And maybe that’s why Jerry Taylor calls fighting racism Gospel work. Because central to the Gospel is the realization that we are not so easily summarized by the way we appear. Beneath our cosmetic differences, beats a heart, one that God is extremely interested in. And in the new Heavens and the New Earth we will see that way too.

About jonathanstorment

My family and I love reading, traveling, daddy/daughter dates, playing hide and seek, good music, and long meals with friends. We still miss LOST, and all four of us have Superman uniforms. We are passionate about bringing Heaven to Earth and want to follow Jesus while repainting discipleship for those around us. We are followers of Jesus and I preach at the Highland Church of Christ. We participate in something called A Restoration Movement, and we've come to realize that might be larger than we thought.

12 thoughts on “The Way We Appear

  1. “Shrek” doesn’t get it any better. Fiona is beautiful to another ogre, which is to be expected. (Otherwise, would there ever be any little ogres?)

    Maybe Disney gets it better than we realize. Inside, as Lewis says, we look like gods and godesses. Maybe that’s the deeper meaning. But I don’t really expect Disney to give us a terribly deep meaning.

    The disabled person you met was a she, not a “they.” You started getting that right in the second paragraph about her.

    Are our churches racist? Is yours? Are you looking beyond the externals (how many of each race are in attendance) to the reasons behind that? Is a church racist because most of the people who choose to attend are of one race?

  2. Hey Bro. Danny, I don’t think most churches are racists, in fact, I don’t know any that are driven by overt racism. I’m sure that they’re are churches that might be, but I don’t know any. What I was trying to communicate was what you picked up in your sentence about looking past externals. You’ve heard what Dr. King and Billy Graham observed about Sunday morning being the most segregated time of the week.

    I don’t think that’s racism as much as it is the implications from long standing systems (hopefully from the past) that supported racism. As we’ve spoken about in the past, I think it’s sad that the government lead the way in a lot of places toward integration. I think it’s the churches job. That’s what I was getting at. Thanks Bro. Danny!

  3. Unfortunately, in your last paragraph, you at least implied that the church was racist.

    I don’t think it’s the implications from long-standing systems that supported racism as much as it is simply choice. Churches are places of voluntary association. In other words, one chooses to go to a particular church. If Sunday morning is the most segregated time of the week (not true in my experience), it is because people choose to behave in that fashion. It does not require a policy, or even an inadvertent attitude that makes some people feel unwelcome. I choose to go to the church I do because I am invested in it, because of people I know and love who go there, because I know the Gospel is taught there . . . you get the point. Others go to another particular church for similar reasons. Big among those reasons is the presence of family. It is cultural practice that makes churches look relatively homogenous (not segregated). I’d love to see that change, but people don’t change easily or quickly. Meanwhile, I’ll take comfort in the words of Paul . . . “neither slave nor free, Greek nor Jew, . . .”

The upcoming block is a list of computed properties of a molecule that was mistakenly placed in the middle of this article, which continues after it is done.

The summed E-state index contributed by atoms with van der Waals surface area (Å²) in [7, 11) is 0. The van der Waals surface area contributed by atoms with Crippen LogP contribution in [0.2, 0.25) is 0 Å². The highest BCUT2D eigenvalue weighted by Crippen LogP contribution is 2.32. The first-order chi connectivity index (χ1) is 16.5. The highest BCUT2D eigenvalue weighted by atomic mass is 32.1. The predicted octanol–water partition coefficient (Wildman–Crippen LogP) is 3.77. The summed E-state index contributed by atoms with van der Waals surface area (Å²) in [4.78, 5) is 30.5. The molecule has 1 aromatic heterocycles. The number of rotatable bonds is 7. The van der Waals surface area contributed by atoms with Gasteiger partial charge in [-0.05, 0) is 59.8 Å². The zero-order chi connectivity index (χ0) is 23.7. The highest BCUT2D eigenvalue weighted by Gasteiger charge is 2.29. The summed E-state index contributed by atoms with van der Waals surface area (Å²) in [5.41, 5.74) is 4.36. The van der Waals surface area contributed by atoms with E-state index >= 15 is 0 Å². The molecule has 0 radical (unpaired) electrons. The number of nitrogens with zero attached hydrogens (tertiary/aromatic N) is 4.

4. Jonathan, as long as wo/men of faith such as you and Dr.Taylor continue slogging away at eliminating racism, this most terrible of all human choices, I am convinced it will shortly be a terrible memory of a long ago past. Please, teach us LORD!

    May I express my gratitude for Highland. It’s 7-1/2 years since I first stepped into the building …. into an almost totally lily white congregation. However and PTL!! o/, Highland is daily becoming a congregation more representative of our city and neighborhood …. an amalgam of races and ethnicities …. more the norm than the exception, for which I am so very thankful.

    btw-Dr. Taylor is still another preacher I’m so honored to call friend and brother-in-the-LORD! Guess I just like having preacher friends. ~smile~

  5. I’ve been thinking even more about this issue lately, although not along the lines of race. My wife went to a meeting/breakfast with a women’s group last weekend and was basically ignored and made to feel like an unworthy outsider. It was a blow to her, and terribly, terribly wrong. Basically, anytime we adopt an Us-vs-Them mentality, we are erring. This incident really pointed out to me that it’s a pervasive problem whenever you get a group of people together. But it’s reflected in actions, not in how the group looks.